But the debate following Shaw’s announcement – as associate finance minister – shows educational, environmental and economic values coming into conflict.

Public vs private

The criticisms from educators are that this decision conflicts with values we hold dear in New Zealand, especially the value of equity in education. Even the Green Party sees it as a violation of its own education policy, which says “public funding for private schools” should be phased out.


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Strategic Education, Inc. Announces Public Offering of Common Stock

Strategic Education, Inc. (Strategic Education) (NASDAQ: STRA) announced today it has commenced an underwritten registered public offering of $175 million of shares of its common stock. In addition, Strategic Education intends to grant the underwriters an option for 30 days to purchase up to $26.25 million of additional shares of its common stock. There can be no assurances as to whether or when the offering may be completed, or as to the actual size or terms of the offering.

Strategic Education intends to use a portion of the net proceeds of the offering to fund, in part, the cost of the proposed acquisition of Laureate Education, Inc.’s Australia and New Zealand operations, and the remainder for general corporate purposes, which could include future acquisitions, capital expenditures and working capital. The closing of the offering is not conditioned upon the consummation of the proposed acquisition. If the proposed acquisition is not

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A Labor Day Plea to Protect Michigans Essential School Workers / Public News Service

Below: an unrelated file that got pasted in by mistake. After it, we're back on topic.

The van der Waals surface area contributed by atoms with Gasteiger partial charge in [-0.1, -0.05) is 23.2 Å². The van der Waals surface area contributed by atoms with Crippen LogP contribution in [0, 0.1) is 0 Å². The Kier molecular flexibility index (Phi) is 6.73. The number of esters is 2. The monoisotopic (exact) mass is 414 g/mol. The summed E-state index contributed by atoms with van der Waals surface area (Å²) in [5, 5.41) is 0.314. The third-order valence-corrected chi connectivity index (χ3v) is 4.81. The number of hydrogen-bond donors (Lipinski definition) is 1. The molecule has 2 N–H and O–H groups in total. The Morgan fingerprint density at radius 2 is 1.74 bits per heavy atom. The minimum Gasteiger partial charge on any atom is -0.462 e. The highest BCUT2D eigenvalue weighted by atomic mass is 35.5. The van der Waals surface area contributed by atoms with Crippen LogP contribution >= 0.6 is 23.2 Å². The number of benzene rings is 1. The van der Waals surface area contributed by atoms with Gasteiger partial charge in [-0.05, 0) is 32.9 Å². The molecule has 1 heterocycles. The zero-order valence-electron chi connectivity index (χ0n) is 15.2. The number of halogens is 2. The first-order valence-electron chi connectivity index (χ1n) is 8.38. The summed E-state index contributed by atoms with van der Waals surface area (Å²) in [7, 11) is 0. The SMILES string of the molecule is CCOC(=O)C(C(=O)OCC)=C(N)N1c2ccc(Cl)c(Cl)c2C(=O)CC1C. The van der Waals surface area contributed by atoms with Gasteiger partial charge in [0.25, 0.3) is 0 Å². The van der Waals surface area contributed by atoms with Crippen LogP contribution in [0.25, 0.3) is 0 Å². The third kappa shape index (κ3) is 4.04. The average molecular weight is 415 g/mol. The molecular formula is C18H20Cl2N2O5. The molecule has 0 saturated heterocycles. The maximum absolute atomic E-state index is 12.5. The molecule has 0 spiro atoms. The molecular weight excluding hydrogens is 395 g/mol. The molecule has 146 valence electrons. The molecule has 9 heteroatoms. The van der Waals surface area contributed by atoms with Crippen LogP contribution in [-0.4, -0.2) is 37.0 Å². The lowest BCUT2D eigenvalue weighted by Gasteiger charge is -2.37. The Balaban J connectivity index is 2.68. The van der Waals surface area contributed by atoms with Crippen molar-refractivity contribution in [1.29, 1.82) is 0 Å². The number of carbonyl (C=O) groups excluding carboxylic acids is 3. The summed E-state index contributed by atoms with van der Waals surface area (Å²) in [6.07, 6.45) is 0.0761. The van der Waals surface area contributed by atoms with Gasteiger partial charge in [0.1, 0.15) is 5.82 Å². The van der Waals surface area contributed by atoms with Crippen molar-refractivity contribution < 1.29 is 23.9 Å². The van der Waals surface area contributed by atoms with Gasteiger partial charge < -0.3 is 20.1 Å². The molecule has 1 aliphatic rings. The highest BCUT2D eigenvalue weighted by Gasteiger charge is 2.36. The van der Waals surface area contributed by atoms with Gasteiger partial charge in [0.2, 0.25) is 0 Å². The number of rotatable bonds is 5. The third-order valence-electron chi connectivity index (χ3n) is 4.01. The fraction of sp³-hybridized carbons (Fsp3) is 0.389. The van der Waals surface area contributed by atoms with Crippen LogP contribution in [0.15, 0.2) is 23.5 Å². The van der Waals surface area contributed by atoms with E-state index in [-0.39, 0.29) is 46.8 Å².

School support staff are sometimes not granted the same workplace protections as other educators. (Adobe Stock)

September 4, 2020

LANSING, Mich. — As Michigan celebrates the American worker over the Labor Day weekend, some of those who support K-12 learning say their contributions are being taken for granted.

There are thousands of paraprofessionals, food-service workers, school nurses and secretaries throughout Michigan, and Jeff Whittle — president of the Macomb Intermediate Federation of Paraprofessionals — said they are integral to how school districts function.

He contends many support staff workers will be back to the job this fall without adequate health and safety measures and equipment in place.

“Everybody’s competing amongst themselves to get their own PPE,” said Whittle. “A paraprofessional told me that their school district told the support staff that they would have masks for the teachers – but the paraprofessionals would have to provide their own masks.”


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Open letter to Biden and Harris: How to undo damage DeVos did to public education

In some bit of irony, Trump and DeVos pushed the public schools that they have disparaged to open for the 2020-2021 school year, and at one point threatened to withhold federal funding from those that did not. (They didn’t have the power to withhold funding already approved by Congress.)

Biden, vice president under President Barack Obama and now the Democratic presidential nominee, and his running mate, Sen. Kamala D. Harris (D-Calif.), have both savaged the Trump-DeVos education agenda. And they have said they would try to make the education system more equitable for underserved students.

This post is an open letter to Biden and DeVos from Chris Reykdal, the Washington state superintendent of public instruction, offering 10 steps that Reykdal said would help set a foundation for a more equitable school system.

An Open Letter to the Biden-Harris Ticket:

Mr. Vice President and Senator Harris, there is so much at